Despite appearances, I'm not picking nits here over a casual remark in a post obviously aimed at celebrating the literary legacy of a vastly imaginative journalist. I'm interested in the idea/expression dichotomy in the context of a matter involving, say, journalism and fictionalized journalism (or historical fiction). I wonder whether the Nation case has any bearing on more run-of-the-mill disputes, outside of those involving unpublished works and confidentiality agreements.

William Patry said...

Dean, Here is a relevant passage from Harper & Row (471 U.S. at 546):

"In preparing the book, Mr. Ford drafted essays and word portraits of public figures and participated in hundreds of taped interviews that were later distilled to chronicle his personal viewpoint. It is evident that the monopoly granted by copyright actively served its intended purpose of including the creation of new material of potential historical value."

Defendant in Harper & Row argued it had only taken news or facts; Ford countered it had taken his personal intepretation of history. If you look at the appendix to the Coourt’s opinion, which contains defendant’s article with highlights of the words copied, I lean toward defendant.

“Historical interpretation” has been used far more broadly by historians to encompass the meaning ascribed to facts, as well as a larger (and from a copyright perspective) protectible narrative. For example, whether there is a neat separation between facts and interpretation is subject to dispute. Robert Berkhofer in Beyond the Great Story: History as Text and Discourse 53 (1995) wrote that “The problem with historical facts, as with histories themselves, is that they are constructions and interpretations of the past. Evidence is not fact until given meaning in accordance with some framework or perspective.”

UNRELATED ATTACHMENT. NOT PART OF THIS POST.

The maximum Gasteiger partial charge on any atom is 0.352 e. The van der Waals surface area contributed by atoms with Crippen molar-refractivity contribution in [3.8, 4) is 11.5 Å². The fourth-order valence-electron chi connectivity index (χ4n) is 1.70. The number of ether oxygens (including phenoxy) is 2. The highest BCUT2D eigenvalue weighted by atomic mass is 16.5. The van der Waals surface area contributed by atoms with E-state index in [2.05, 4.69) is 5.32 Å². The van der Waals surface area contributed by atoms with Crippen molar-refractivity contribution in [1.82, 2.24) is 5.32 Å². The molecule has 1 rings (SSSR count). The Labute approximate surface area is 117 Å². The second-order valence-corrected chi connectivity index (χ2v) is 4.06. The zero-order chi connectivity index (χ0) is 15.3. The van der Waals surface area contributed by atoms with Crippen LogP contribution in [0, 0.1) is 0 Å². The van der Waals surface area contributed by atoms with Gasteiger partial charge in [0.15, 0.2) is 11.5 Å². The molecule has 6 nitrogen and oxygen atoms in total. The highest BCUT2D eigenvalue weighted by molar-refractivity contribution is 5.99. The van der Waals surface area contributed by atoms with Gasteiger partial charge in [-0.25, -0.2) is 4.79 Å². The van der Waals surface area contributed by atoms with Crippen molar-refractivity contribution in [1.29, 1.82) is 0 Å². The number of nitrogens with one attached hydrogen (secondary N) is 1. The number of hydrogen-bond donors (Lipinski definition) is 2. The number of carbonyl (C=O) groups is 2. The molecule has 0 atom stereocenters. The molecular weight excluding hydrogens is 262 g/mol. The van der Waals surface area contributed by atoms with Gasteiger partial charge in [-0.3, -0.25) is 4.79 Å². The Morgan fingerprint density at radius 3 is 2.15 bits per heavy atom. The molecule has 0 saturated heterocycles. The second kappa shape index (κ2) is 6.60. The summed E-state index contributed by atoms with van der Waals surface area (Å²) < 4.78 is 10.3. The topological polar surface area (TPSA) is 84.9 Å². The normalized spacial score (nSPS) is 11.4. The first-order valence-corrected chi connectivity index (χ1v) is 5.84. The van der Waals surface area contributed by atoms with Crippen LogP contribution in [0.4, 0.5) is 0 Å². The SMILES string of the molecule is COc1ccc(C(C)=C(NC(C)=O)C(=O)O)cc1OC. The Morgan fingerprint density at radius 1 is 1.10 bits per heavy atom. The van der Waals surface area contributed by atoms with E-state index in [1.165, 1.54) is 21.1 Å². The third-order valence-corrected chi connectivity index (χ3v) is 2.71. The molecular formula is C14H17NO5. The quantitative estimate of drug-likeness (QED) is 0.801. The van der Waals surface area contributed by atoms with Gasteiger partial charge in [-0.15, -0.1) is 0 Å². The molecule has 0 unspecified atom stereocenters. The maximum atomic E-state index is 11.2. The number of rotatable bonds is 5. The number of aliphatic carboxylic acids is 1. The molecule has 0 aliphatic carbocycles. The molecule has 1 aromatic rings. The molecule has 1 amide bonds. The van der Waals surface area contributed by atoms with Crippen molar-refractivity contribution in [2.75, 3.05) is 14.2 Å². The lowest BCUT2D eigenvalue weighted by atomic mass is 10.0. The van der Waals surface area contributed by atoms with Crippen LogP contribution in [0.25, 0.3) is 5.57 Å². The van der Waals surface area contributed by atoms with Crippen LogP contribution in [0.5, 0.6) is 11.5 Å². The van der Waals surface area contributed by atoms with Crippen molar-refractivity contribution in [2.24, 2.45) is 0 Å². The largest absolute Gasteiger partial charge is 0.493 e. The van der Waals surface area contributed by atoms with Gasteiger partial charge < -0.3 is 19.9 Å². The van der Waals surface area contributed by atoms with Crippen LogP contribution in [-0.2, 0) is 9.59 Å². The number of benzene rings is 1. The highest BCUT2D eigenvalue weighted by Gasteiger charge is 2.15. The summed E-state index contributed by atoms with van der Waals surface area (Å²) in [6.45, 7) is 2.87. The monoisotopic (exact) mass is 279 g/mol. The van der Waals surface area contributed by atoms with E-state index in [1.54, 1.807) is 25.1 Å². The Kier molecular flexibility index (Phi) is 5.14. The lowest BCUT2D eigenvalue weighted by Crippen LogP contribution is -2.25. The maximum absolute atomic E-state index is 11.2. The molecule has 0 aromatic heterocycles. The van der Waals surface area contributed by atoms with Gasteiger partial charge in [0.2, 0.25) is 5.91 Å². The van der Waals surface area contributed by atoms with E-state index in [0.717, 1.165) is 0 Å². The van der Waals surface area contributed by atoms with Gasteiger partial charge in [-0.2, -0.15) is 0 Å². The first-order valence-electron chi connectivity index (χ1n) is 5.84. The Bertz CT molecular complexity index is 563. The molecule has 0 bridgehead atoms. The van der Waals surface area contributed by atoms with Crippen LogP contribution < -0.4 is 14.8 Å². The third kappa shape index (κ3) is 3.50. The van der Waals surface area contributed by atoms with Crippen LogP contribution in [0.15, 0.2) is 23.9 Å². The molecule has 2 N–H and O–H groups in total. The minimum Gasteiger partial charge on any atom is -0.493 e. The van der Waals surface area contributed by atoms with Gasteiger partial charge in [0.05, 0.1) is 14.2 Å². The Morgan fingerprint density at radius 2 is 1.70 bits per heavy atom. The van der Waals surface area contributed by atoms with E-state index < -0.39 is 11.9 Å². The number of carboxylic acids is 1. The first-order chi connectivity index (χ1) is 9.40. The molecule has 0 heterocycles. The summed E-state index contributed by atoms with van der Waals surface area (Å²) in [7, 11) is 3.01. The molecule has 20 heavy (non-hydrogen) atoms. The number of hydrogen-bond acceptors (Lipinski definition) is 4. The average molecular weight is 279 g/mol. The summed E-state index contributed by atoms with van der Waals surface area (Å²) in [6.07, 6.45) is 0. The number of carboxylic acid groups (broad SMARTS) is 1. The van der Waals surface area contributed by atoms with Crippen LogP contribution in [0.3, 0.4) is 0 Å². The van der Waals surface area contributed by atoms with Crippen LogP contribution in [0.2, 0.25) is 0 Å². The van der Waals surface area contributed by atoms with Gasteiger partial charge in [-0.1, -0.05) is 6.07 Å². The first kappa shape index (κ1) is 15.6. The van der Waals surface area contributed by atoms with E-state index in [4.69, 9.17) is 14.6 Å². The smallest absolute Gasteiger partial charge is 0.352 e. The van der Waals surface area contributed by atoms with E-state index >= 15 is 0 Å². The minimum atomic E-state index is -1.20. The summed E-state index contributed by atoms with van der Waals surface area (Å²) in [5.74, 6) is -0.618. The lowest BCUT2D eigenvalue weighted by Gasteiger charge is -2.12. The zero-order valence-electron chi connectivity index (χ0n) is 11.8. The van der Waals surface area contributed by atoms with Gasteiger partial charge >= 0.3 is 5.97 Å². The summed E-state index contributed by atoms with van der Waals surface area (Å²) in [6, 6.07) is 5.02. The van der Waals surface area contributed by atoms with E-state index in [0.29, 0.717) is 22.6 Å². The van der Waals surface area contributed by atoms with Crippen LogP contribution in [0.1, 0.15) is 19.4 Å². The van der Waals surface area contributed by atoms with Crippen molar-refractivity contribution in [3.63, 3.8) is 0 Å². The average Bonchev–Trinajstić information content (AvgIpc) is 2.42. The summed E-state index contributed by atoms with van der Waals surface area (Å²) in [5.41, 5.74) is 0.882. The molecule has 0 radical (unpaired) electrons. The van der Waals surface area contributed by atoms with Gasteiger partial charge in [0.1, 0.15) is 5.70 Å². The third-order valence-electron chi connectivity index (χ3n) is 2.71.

Berkhofer’s point is that interpretation is based on facts but facts get their meaning through being interpreted, raising the problem of the hermeneutical circle: The plausibility of the general interpretation depends upon the very events it purports to interpret. Similarly, Noël Carroll has written in Interpretation, History and Narrative,” in The History and Narrative Reader 249 (Geoffrey Roberts ed. 2001)that “events, as lived, do not have meanings. They only get meanings by being invested with a function in a narrative.”

The traditional legal view of interpretation is that it only comes into play at the analytical stage: As if marked off by a box labeled “opinion,” the historian’s “interpretation” of the events can be clearly separated out, and in a copyright sense, denied protection.
The theory behind this view of narrative-as-inherent-interpretation is that historians do not find or discover their narrative, but instead construct it. This process of construction involves the deliberate, “imaginative” creation of a coherence that exists only by virtue of the historian. As Judge Posner put it, in Law and Literature 360 (Rev. ed. 1998). “narrative, including the narrative of a life, turns chronology into a story, with a beginning, middle, and end causally related to each other. By doing so it imposes coherence on a sequence of events that may have no coherence.” To the extent that such coherence is original, it is protectible and I think that applies to new stories too.